Have you ever wanted to visit the International Space Station? Many people dream of going to space; few ever get the opportunity to fulfill that dream—until now. Although you may never experience the sensation of zero gravity, virtual reality makes it possible for everyone to visit the ISS, as of today.
Mission:ISS is a new interactive VR education experience for the Oculus Rift that uses Touch controllers and takes you to a “true-to-life simulation” of the International Space Station. Mission:ISS puts you in the shoes (and spacesuit) of an astronaut on the ISS and puts you to work doing things like receiving cargo capsules at the cargo dock. You also get to go on a space walk where you can see Earth in all its glory below you.
Mission:ISS was developed by Magnopus and published by Oculus. But it was actual space agencies that made the vision for Mission:ISS possible. Magnopus wanted to make Mission:ISS into an educational experience that schools could use to teach students about space and the history of the ISS. Oculus and Magnopus worked with NASA, the European Space Agency, and the Canadian Space Agency to recreate the ISS “in painstaking detail.” They also worked with real astronauts to ensure that the experience is authentic as possible.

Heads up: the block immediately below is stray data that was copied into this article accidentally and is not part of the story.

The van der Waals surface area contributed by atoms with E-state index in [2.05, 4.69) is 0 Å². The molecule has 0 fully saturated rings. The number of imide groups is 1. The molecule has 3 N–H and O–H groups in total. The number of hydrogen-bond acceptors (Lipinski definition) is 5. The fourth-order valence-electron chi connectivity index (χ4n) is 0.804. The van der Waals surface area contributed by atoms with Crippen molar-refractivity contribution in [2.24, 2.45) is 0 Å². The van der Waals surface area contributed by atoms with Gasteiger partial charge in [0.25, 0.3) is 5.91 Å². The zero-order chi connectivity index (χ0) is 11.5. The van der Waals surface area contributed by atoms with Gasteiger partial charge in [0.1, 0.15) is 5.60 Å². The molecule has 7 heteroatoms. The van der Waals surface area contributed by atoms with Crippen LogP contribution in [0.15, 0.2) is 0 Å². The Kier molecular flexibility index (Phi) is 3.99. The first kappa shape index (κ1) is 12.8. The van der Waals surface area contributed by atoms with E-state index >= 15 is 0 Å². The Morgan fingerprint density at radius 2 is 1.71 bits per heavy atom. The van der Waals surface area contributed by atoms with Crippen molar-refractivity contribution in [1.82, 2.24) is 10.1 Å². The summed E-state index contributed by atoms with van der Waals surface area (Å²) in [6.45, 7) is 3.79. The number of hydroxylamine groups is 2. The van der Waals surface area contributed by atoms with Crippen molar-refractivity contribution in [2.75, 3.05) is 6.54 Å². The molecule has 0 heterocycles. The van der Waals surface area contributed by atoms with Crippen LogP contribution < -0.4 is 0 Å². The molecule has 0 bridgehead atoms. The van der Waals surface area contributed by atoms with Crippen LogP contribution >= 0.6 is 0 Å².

Oculus is pushing the idea of education via Mission:ISS further than ensuring the content is historically, scientifically, and visually accurate. The company is running a limited-time beta program that will facilitate access to Mission:ISS for high school kids in the U.S. You don’t need to be in high school to get access to the experience, though; Mission:ISS is available for free (opens in new tab) to anyone who owns an Oculus Rift with Touch controllers.
Even so, the 500-or-so people that have physically been to the ISS still have a leg up on us “landlubbers.” Oculus is shipping a Rift to outer space so the astronauts can experiment with “the effects of zero-gravity on human spatial awareness and balance.” That sounds like a fancy line item to justify sending a gaming PC to the folks who volunteer to isolate themselves in a tin can for months on end if you ask me.